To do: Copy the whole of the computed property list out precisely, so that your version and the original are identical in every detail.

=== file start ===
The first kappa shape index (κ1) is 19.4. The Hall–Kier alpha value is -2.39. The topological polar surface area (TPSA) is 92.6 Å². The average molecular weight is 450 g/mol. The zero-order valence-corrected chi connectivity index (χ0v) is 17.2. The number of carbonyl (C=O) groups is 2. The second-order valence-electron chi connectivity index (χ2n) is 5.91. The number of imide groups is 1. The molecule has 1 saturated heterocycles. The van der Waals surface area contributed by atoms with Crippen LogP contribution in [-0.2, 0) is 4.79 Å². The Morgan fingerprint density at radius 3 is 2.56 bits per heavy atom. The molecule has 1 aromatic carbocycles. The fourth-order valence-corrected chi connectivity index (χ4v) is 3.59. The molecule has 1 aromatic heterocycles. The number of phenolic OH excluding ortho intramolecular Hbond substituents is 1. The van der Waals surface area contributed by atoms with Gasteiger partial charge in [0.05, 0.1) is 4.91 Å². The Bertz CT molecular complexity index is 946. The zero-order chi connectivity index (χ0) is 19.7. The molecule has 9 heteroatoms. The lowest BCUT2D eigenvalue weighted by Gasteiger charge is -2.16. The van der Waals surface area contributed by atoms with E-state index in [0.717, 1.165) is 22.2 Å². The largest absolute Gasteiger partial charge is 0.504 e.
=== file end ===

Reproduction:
The first kappa shape index (κ1) is 19.4. The Hall–Kier alpha value is -2.39. The topological polar surface area (TPSA) is 92.6 Å². The average molecular weight is 450 g/mol. The zero-order valence-corrected chi connectivity index (χ0v) is 17.2. The number of carbonyl (C=O) groups is 2. The second-order valence-electron chi connectivity index (χ2n) is 5.91. The number of imide groups is 1. The molecule has 1 saturated heterocycles. The van der Waals surface area contributed by atoms with Crippen LogP contribution in [-0.2, 0) is 4.79 Å². The Morgan fingerprint density at radius 3 is 2.56 bits per heavy atom. The molecule has 1 aromatic carbocycles. The fourth-order valence-corrected chi connectivity index (χ4v) is 3.59. The molecule has 1 aromatic heterocycles. The number of phenolic OH excluding ortho intramolecular Hbond substituents is 1. The van der Waals surface area contributed by atoms with Gasteiger partial charge in [0.05, 0.1) is 4.91 Å². The Bertz CT molecular complexity index is 946. The zero-order chi connectivity index (χ0) is 19.7. The molecule has 9 heteroatoms. The lowest BCUT2D eigenvalue weighted by Gasteiger charge is -2.16. The van der Waals surface area contributed by atoms with E-state index in [0.717, 1.165) is 22.2 Å². The largest absolute Gasteiger partial charge is 0.504 e.